The path of becoming a financial advisor is viewed as a very entrepreneurial one, starting from scratch and building a client base who pay you for services, growing over time into a business that can generate substantial income for the advisor/owner/founder. The growing trend of independent advisors, whether in RIA or broker-dealer form, just further emphasizes the entrepreneurial spirit of the financial advisor community, and their desire to build businesses of value… or at least, a practice that can generate substantial ongoing income throughout their working years.
In this week’s #OfficeHours with @MichaelKitces, my Tuesday 1PM EST broadcast via Periscope, we look at the key distinction between building a business versus a practice. Because while the terms are often used interchangeably, the reality is that they’re actually very different roles.
Building a successful practice means getting clients who will pay you for your services, and leveraging your personal productivity to serve them effectively. By contrast, building a successful financial advisory business is about hiring other advisors who will be paid for their advice, and building the infrastructure necessary to support them, and ensure that clients are served well. In other words, it’s the difference between delivering financial advice yourself, versus building a business to deliver financial advice.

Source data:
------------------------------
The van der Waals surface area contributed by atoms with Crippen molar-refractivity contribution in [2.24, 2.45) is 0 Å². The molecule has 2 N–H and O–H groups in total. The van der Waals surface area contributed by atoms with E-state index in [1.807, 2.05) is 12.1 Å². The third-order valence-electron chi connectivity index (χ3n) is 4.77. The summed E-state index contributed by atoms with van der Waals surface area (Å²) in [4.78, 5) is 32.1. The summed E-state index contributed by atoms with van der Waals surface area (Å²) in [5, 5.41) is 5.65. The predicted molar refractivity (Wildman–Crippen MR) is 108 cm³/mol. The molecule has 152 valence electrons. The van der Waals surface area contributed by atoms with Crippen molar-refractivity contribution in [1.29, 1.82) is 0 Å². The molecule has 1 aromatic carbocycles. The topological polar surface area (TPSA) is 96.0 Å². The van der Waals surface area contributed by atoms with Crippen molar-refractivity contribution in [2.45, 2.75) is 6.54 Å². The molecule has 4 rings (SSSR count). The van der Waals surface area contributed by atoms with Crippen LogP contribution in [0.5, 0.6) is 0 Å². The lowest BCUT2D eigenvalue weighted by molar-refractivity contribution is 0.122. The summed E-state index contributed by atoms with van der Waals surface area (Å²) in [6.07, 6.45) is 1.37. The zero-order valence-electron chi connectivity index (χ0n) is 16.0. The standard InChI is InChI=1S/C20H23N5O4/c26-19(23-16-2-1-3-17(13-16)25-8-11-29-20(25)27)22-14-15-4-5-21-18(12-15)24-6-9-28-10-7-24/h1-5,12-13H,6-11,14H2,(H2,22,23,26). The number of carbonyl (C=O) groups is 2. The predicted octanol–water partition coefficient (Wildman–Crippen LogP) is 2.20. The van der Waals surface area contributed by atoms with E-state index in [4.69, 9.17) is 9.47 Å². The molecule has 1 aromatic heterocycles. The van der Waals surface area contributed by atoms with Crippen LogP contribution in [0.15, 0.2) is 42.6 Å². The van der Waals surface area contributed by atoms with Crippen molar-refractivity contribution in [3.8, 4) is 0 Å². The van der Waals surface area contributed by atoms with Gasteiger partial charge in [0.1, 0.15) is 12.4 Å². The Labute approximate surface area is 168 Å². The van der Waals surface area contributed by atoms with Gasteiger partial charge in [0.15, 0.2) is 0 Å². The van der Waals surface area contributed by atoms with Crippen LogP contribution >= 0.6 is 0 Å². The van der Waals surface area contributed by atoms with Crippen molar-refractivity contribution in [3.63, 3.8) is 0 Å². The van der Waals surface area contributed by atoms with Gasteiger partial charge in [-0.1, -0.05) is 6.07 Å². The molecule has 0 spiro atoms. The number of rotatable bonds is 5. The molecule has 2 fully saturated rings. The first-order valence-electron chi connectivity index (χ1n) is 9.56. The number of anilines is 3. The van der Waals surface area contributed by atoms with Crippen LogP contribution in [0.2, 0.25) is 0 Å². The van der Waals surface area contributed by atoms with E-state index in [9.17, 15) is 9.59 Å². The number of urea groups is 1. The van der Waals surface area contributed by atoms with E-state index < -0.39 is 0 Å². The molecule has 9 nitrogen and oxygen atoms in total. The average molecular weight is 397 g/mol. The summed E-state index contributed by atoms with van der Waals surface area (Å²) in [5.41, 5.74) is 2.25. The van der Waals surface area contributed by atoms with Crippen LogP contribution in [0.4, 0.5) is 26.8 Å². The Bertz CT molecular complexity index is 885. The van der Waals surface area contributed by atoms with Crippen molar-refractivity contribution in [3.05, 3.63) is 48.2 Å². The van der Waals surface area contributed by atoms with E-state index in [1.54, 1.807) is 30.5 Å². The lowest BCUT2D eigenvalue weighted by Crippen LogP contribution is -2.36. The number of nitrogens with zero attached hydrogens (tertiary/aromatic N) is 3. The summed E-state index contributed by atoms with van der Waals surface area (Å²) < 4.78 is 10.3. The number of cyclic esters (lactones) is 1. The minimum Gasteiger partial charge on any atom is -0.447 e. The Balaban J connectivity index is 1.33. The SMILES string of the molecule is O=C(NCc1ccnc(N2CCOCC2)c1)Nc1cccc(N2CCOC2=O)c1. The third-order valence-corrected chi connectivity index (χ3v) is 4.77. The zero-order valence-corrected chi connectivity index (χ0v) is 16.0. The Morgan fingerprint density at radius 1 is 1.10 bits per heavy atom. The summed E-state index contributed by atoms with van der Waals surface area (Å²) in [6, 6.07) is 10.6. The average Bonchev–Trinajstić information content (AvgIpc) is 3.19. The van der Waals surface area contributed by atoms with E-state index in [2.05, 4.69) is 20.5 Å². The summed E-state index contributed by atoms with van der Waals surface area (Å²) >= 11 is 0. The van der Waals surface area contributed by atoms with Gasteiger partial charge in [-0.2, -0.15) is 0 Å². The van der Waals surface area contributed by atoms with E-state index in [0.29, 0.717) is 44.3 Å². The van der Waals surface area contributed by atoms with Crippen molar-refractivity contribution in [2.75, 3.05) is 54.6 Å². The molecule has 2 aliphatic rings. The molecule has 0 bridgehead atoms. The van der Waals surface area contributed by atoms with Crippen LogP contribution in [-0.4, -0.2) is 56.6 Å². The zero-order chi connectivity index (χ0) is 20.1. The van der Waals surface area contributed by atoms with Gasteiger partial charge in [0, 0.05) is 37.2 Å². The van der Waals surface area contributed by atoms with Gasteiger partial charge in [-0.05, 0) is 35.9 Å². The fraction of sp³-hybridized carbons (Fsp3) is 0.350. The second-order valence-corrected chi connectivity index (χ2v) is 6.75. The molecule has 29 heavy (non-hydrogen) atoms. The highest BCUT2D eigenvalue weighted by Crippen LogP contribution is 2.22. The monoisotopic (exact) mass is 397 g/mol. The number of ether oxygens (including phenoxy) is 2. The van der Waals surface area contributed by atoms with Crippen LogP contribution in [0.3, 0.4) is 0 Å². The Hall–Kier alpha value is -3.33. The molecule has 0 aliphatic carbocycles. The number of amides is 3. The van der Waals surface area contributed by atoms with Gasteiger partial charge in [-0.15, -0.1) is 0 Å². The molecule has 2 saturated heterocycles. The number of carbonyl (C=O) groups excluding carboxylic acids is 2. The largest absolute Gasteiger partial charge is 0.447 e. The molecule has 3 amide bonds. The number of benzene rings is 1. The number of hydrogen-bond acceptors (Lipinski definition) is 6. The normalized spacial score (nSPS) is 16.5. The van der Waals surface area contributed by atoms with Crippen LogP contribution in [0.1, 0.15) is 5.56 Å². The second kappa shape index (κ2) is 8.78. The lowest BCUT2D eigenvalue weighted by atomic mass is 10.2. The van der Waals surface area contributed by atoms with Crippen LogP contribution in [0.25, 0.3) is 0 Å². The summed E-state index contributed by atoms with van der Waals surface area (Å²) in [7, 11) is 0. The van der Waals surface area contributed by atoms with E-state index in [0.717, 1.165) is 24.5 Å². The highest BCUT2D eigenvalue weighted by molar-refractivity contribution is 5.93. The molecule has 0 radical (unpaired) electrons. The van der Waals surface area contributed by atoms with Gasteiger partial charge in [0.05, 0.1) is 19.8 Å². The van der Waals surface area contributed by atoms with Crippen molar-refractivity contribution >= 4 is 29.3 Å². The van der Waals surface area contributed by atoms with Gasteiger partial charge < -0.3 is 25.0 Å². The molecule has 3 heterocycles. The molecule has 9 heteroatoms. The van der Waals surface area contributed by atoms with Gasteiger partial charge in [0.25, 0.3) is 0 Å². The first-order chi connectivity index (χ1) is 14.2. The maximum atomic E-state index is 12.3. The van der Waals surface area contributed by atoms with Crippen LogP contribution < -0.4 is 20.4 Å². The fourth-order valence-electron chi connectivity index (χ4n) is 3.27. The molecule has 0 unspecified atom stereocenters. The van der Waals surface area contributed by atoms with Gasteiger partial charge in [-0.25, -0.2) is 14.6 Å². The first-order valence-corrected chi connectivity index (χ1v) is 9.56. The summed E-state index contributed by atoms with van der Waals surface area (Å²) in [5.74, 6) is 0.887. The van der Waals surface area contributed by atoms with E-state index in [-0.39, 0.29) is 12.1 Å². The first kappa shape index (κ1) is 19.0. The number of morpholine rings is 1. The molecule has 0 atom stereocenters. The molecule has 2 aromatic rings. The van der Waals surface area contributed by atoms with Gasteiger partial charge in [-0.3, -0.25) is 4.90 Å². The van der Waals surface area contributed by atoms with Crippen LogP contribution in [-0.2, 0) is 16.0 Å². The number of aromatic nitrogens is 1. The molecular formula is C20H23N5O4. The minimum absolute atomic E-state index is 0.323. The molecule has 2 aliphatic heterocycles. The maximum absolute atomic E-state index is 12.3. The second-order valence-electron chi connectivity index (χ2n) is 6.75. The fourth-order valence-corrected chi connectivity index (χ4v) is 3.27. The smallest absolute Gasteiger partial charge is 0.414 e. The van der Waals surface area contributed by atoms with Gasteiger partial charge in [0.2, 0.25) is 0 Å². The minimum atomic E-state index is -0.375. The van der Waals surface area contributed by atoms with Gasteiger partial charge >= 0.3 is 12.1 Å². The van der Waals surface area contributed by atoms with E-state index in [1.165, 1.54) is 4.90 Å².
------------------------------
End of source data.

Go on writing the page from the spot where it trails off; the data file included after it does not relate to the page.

And the difference matters, because the reality is that a practice can generate substantial income for successful advisors, but will only ever have very limited enterprise value. On the other hand, a bona fide advisory business can become an extraordinarily large financial asset, but comes at a cost of what could be years or decades of lower income as dollars (and a lot of sweat equity) are reinvested back into the business to continue to grow it. One benchmarking study recently found that it takes growing an advisory firm to more than $1B of AUM, just to get the partner/owners back to the same take-home pay that the most successful solo advisors can generate.
Ultimately, the choice is the advisor’s about which to build – a business vs a practice – but it’s crucial to recognize the difference, to ensure that you’re building what you really want!